bioterrorism preparedness and response at the U.S. Centers for Disease Control and Prevention (CDC) from 2000-2005, I find this model of “cyber public health” resonates as there is no way anyone can guarantee an infectious disease outbreak or bioterrorism event will not occur. Even if you do create preventive measures against known pathogens, there will always be new mutated strains that resist past treatments. So in the public health world, what is possible and what is in fact done is:


1. We can teach individual hygiene to communities to reduce the likelihood of a new outbreak emerging.

2. We can establish good infectious disease detection procedures focused on signs, symptoms and behaviors – with an equal emphasis on protecting the privacy of individuals.
3. We can mobilize epidemiologists and public health professionals to characterize, contain and remediate an infectious disease as quickly as possible, should one emerge.
Circling back to the IoE, rapid detection and response does reduce “dwell” time and thus the consequences of an infectious disease outbreak in the same way that rapid cyber detection and response to an IoE threat would reduce its dwell time and consequences. Our modern established procedures for conventional public health seem well suited as a new approach to improve the cyber health of the IoE.

Who will guard your grandmother’s car or refrigerator from being hacked; or if it is hacked, who will detect this and then notify your grandmother?

Making these ideas real

As an additional emphasis on protecting privacy, public health at the federal level in the United States
does not collect protected health identifying information of a patient – focusing instead on public health signs, symptoms and behaviors. Thus a “cyber public health” approach equally could protect privacy and improve resiliency by anonymously sharing the equivalent of cyber signs, symptoms and behaviors that different IoE devices are experiencing to a “cyber CDC” that could what for anonymous cyber behaviors within the data.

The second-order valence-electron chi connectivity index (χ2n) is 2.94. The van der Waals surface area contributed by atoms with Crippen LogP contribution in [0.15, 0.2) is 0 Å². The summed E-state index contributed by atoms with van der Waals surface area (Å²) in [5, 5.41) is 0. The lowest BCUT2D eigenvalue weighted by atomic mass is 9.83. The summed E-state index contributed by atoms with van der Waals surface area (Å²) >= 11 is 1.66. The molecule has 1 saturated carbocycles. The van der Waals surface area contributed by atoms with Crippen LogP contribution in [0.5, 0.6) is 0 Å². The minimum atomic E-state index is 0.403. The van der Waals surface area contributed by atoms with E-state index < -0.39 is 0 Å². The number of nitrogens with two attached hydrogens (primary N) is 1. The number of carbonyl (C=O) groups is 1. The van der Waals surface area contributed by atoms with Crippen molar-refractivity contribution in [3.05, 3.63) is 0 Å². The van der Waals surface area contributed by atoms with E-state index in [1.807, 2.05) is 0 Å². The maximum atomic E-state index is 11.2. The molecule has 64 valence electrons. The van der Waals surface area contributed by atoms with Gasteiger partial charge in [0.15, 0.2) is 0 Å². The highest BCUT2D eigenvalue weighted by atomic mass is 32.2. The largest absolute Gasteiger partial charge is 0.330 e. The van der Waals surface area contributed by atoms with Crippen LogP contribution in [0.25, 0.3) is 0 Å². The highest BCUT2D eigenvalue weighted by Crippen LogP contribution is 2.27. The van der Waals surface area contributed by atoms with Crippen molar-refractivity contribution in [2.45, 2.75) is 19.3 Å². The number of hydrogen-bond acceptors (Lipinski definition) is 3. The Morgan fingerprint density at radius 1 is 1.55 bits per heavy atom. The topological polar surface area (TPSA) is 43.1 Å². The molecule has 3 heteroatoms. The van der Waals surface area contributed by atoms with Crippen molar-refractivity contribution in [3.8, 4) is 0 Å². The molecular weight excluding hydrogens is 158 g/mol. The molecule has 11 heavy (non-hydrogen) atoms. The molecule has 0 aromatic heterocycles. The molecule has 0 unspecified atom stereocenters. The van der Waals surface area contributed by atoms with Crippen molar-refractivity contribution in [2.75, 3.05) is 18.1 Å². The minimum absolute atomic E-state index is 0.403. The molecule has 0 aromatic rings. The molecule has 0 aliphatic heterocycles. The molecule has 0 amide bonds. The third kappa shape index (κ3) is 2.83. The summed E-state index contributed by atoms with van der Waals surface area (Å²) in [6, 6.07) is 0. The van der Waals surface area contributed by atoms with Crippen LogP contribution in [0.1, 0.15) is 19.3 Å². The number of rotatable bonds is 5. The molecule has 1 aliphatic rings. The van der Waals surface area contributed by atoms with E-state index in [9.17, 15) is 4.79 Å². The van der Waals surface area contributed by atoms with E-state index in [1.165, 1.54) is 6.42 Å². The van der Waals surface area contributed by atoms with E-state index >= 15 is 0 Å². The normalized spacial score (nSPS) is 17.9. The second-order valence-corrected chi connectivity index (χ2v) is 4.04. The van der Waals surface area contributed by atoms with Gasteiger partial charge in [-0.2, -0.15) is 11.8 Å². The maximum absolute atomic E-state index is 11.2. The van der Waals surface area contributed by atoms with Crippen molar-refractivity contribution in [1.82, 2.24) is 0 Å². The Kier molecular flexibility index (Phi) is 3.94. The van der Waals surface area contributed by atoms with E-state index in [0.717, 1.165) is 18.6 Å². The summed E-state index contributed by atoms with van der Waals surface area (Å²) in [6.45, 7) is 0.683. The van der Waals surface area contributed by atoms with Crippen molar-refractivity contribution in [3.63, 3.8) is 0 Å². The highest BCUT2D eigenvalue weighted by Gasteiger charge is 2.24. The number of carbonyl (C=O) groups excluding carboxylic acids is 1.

Taiwan could pair a combination of human experts with
machine-learning algorithms to make sense of the data. The algorithms by themselves would be insufficient. Humans would need to sort through false positives and provide context to the data; at the same time, humans alone would be insufficient given the sheer volume of data.

Taiwan’s companies and consumers could chose to “opt-in” and stream cyber behavior-related information from their IoE connected hardware and software devices. Sharing information on behaviors would protect confidentiality of individual companies and consumers while at the same time improving the ability to spot 0-day exploits, where no known signature of a cyber threat may exist yet, just a set of anomalous behaviors that don’t fit a normal pattern.

Over the next week, I look forward to further conversations in Taiwan regarding the IoE’s impacts on society. Tomorrow I’m meeting with the
Ministry of Justice’s cyber crimes division and then on Friday with an open government movement called “g0v” that includes some 9,000 volunteer coders helping to improve Taiwan’s digital services.

My discussions with leaders in Taiwan raise interesting questions on what a “cyber public health” approach might look like for the IoE. We have already 7 billion network devices on the face of the planet in 2013 grow to 14 billion network devices in 2015 (equal to almost twice the number of humans globally).

Given the IoE is estimated to grow to be anywhere between 50 billion to 200 billion network devices by 2020 – perhaps a solution to address such exponential growth is to apply the same techniques and principles that allowed public health to conquer smallpox, polio, typhoid and other major infectious diseases in the 20th century to future 21th century “cyber infection” control?
As always, comments, thoughts and feedback welcomed.



Read David Bray’s other columns on the Internet of Everything:

Cyber-civic lessons from Taiwan – How the Internet is transforming open government – and cybersecurity – in Taiwan.

Australia and the Internet of Everything – The speed of information sharing and decision-making on the Internet may disrupt the democratic multi-party system for nations like Australia.

Democracies and the Internet of Everything – Just as disease control requires collective action, the Internet of Everything needs similar private and public sector partnerships to address privacy and resiliency by design.


IoE’s future, human nature and the choices ahead – Federal IT executive David Bray says a key question of the Internet of Everything is what future do we, as humans, want to choose.